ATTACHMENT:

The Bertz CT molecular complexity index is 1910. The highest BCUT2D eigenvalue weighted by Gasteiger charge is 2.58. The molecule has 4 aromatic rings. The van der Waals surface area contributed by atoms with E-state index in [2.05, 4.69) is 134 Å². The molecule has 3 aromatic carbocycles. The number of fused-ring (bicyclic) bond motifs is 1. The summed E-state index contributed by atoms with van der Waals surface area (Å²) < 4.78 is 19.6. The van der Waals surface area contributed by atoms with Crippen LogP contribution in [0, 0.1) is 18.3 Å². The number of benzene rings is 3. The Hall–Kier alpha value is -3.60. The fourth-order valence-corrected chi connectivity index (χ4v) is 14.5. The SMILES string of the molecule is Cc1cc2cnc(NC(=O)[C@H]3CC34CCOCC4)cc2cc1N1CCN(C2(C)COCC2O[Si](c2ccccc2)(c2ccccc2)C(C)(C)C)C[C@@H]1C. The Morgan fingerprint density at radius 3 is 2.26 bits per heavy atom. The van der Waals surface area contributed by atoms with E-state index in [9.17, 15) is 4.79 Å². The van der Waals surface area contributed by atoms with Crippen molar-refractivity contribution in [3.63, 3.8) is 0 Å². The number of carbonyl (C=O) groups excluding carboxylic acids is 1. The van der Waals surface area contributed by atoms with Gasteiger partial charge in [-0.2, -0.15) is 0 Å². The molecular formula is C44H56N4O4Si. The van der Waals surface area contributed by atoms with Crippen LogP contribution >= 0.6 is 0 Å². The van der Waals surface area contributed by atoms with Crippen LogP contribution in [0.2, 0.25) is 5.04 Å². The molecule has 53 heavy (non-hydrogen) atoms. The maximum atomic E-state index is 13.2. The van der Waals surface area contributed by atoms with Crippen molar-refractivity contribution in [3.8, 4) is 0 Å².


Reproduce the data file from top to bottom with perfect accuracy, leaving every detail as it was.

The Bertz CT molecular complexity index is 1910. The highest BCUT2D eigenvalue weighted by Gasteiger charge is 2.58. The molecule has 4 aromatic rings. The van der Waals surface area contributed by atoms with E-state index in [2.05, 4.69) is 134 Å². The molecule has 3 aromatic carbocycles. The number of fused-ring (bicyclic) bond motifs is 1. The summed E-state index contributed by atoms with van der Waals surface area (Å²) < 4.78 is 19.6. The van der Waals surface area contributed by atoms with Crippen LogP contribution in [0, 0.1) is 18.3 Å². The number of benzene rings is 3. The Hall–Kier alpha value is -3.60. The fourth-order valence-corrected chi connectivity index (χ4v) is 14.5. The SMILES string of the molecule is Cc1cc2cnc(NC(=O)[C@H]3CC34CCOCC4)cc2cc1N1CCN(C2(C)COCC2O[Si](c2ccccc2)(c2ccccc2)C(C)(C)C)C[C@@H]1C. The Morgan fingerprint density at radius 3 is 2.26 bits per heavy atom. The van der Waals surface area contributed by atoms with E-state index in [9.17, 15) is 4.79 Å². The van der Waals surface area contributed by atoms with Crippen molar-refractivity contribution in [3.63, 3.8) is 0 Å². The number of carbonyl (C=O) groups excluding carboxylic acids is 1. The van der Waals surface area contributed by atoms with Gasteiger partial charge in [-0.2, -0.15) is 0 Å². The molecular formula is C44H56N4O4Si. The van der Waals surface area contributed by atoms with Crippen LogP contribution >= 0.6 is 0 Å². The van der Waals surface area contributed by atoms with Crippen LogP contribution in [0.2, 0.25) is 5.04 Å². The molecule has 53 heavy (non-hydrogen) atoms. The maximum atomic E-state index is 13.2. The van der Waals surface area contributed by atoms with Crippen molar-refractivity contribution in [3.8, 4) is 0 Å².